Growth Marketing Best Practices for Your Hotel

The hospitality industry has had to dramatically shift its marketing focus since the start of the pandemic, adapting to forces that would have been inconceivable before 2020. Those hospitality merchants who had previously implemented solid growth marketing programs prior to COVID-19 were in the best position to respond to and adapt their approach to the shift in demand that the pandemic presented— however, late adopters of the growth marketing approach can still implement best practices in intelligent ways to capitalize on a target demographic that they may be missing.

A growth marketing approach differs from traditional marketing in that it focuses on trying to condense the growth period into engaging and gaining as many consumers as possible as soon as the campaign is released. With the rapid-shifting guidance around COVID-19 and travel advisories, the trends that were always considered to be cornerstones of traditional marketing are no longer reliable. Instead, growth marketing can be leveraged as a more reliable way to focus on quick and methodical gathering of data. By looking into what patterns emerge from the data captured in your campaigns, you can see trends begin to emerge that reveal the rapid shifts taking place in the industry.

Bill Peeler, Senior Consultant with W. Capra, expands on the importance of data collection— “It’s essential for merchants to look at the demographics of who’s coming back into their hotels, who’s not returning for visits as fast, and what are the reasons that they cite for their hesitancy to return. Once you know this, you’ll have a better idea of how to incentivize them to return in a meaningful way.”

Best practices across the most successful growth marketing strategies currently in play in the hospitality industry include a strong focus on safety and hygiene procedures. Additionally, many hotels are leveraging VR technology to provide virtual views and tours of hotel facilities for prospective group business that is still unable or not quite comfortable with on-site visits.  In addition to promoting an image of “clean”, many hoteliers are focusing more on user generated content than ever before, allowing consumers themselves to participate in and validate this new image.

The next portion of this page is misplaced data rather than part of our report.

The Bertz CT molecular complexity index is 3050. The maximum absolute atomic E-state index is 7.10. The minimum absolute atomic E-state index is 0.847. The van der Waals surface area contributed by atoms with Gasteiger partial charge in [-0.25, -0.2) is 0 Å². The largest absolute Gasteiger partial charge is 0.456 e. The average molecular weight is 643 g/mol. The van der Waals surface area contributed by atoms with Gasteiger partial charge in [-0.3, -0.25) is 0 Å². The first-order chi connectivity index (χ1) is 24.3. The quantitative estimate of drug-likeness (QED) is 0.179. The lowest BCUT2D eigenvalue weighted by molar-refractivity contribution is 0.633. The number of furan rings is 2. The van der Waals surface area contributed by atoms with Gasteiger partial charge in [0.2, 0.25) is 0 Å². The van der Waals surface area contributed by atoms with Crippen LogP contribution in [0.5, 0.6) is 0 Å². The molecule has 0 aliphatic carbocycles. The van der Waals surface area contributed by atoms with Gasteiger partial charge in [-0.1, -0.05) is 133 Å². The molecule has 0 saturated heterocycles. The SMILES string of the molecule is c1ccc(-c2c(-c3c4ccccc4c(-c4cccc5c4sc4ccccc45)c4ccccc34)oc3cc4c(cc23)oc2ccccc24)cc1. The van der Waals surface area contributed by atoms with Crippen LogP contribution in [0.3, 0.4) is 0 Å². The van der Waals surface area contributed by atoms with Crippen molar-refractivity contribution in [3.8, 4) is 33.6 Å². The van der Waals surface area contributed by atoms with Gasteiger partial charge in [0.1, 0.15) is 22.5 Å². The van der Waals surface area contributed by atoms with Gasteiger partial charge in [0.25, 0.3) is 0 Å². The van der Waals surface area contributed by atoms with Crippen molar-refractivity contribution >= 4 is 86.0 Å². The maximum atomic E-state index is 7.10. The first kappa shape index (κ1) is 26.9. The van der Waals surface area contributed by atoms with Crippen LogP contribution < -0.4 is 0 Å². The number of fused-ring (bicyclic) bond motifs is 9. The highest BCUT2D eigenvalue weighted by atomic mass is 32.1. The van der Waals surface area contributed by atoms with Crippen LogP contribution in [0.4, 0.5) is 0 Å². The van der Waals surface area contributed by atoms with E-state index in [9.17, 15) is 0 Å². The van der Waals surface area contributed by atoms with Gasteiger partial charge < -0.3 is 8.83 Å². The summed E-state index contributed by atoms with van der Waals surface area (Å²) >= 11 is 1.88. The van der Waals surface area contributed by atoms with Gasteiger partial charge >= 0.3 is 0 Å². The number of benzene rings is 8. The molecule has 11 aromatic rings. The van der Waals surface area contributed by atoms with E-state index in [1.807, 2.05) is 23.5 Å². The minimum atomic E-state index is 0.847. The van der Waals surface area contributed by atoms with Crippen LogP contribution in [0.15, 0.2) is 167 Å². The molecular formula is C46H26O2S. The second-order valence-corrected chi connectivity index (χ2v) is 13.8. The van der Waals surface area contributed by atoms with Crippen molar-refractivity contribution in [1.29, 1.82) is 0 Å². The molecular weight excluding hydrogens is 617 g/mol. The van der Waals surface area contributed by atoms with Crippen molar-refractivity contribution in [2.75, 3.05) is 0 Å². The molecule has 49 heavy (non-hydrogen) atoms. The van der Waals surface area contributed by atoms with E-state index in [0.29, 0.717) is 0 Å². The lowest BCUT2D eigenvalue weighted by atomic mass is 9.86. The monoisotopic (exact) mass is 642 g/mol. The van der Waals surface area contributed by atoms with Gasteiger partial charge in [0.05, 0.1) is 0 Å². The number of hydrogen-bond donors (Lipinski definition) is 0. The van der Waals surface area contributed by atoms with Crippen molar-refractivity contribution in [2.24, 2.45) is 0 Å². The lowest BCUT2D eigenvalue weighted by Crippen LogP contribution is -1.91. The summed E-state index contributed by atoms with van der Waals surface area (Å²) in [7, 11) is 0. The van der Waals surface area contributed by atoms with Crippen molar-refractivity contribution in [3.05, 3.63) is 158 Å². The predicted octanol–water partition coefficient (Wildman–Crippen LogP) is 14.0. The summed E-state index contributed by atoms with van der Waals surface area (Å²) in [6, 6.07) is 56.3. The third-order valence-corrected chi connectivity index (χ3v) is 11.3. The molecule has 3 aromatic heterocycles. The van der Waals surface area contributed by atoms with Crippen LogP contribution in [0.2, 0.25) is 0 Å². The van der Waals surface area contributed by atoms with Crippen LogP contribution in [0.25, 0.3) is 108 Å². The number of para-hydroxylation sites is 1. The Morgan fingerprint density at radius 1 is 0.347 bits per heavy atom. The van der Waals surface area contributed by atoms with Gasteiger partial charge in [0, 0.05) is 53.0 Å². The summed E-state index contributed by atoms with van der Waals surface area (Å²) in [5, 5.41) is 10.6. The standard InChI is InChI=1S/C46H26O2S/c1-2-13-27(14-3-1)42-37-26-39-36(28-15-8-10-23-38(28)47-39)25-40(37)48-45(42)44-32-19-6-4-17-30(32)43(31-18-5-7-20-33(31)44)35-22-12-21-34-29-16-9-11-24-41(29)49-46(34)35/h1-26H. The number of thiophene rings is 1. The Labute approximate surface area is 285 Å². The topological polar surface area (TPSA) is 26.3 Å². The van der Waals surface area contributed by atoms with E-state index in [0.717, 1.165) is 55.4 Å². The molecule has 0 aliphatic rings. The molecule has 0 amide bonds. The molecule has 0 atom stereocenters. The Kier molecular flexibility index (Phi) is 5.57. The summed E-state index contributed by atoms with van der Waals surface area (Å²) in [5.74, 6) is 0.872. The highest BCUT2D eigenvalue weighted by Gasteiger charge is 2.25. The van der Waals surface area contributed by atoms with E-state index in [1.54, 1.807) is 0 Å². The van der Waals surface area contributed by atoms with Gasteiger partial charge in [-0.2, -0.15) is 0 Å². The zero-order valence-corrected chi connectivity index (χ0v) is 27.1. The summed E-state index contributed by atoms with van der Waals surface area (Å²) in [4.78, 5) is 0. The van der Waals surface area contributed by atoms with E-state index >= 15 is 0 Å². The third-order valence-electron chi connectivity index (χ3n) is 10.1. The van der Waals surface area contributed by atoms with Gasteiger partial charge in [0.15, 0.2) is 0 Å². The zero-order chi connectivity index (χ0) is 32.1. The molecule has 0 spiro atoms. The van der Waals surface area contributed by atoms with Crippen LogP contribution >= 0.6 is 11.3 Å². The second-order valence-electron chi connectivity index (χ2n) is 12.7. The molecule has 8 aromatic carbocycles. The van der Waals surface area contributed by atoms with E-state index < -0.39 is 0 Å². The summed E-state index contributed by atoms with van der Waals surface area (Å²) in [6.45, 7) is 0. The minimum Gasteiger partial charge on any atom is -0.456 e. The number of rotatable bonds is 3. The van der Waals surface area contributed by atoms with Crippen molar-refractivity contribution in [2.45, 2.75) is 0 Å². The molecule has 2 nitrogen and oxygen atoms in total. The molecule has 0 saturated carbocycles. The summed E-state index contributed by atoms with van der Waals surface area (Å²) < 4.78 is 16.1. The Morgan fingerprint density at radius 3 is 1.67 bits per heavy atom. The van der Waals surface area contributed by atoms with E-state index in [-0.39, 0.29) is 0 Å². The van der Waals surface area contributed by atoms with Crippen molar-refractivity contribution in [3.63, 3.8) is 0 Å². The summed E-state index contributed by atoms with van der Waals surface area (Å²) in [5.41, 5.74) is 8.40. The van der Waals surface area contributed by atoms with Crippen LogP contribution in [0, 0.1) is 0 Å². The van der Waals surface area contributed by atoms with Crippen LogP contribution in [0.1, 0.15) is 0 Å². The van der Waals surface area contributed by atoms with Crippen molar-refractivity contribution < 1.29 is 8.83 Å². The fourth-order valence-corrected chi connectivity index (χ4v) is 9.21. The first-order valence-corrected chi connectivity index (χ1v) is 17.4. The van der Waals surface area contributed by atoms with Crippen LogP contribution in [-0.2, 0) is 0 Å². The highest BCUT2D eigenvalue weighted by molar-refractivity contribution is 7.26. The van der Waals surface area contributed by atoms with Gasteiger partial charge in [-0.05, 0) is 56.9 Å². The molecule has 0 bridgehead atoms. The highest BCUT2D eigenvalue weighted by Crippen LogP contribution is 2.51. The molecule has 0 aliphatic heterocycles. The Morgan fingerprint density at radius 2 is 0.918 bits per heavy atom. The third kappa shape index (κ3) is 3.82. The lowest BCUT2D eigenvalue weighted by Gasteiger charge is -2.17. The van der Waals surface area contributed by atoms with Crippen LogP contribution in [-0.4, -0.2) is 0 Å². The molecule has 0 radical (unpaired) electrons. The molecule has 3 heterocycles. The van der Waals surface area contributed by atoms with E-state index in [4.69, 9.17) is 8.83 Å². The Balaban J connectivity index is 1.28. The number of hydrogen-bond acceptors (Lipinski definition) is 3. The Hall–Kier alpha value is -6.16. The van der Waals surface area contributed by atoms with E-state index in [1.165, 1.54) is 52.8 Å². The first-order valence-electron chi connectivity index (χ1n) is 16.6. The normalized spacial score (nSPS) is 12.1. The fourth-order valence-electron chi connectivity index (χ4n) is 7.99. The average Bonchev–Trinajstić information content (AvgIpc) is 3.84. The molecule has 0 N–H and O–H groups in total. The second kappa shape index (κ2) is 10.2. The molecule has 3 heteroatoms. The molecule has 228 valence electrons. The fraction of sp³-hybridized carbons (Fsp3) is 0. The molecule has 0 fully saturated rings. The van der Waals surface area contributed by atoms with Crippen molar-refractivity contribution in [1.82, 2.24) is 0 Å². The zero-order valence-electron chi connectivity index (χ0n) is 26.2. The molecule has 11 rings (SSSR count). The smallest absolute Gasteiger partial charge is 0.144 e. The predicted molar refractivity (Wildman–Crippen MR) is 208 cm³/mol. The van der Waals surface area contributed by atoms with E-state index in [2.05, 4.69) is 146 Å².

When instituting new growth marketing tactics, it’s important to recognize that travel has, in some ways, forever evolved. “More people are working from home than ever before. We have yet to see the true effect of the pandemic on business travel,” Peeler adds. “Marketers need to be creative, and deploy a strong data science capability to look at their consumer base and marketing strategies; for instance,  data could indicate that out-of-town travel is low and strategies need to be rolled out to ensure that they highlight local segments and leisure travel as revenue streams that cannot be overlooked.”

Your data may point you to a ‘staycation’ strategy for local guests who have been cooped up in their homes, saving money on travel— it may show that you should allow your loyalty members to hold status longer and upgrade faster, or it may even reveal that your guests would prefer more natural or green elements incorporated into physical common areas. Regardless, it’s essential that your marketing tactics enable your organization to gather, and respond to, the needs of your guests.  W. Capra works with their clients to review all programs in place and uses the underlying data to help reshape those programs for maximum potential.

Bill Peeler is a Senior Consultant with W. Capra focused on assisting our clients with all things digital commerce. For further inquiries, please contact Bill at bpeeler@wcapra.com.

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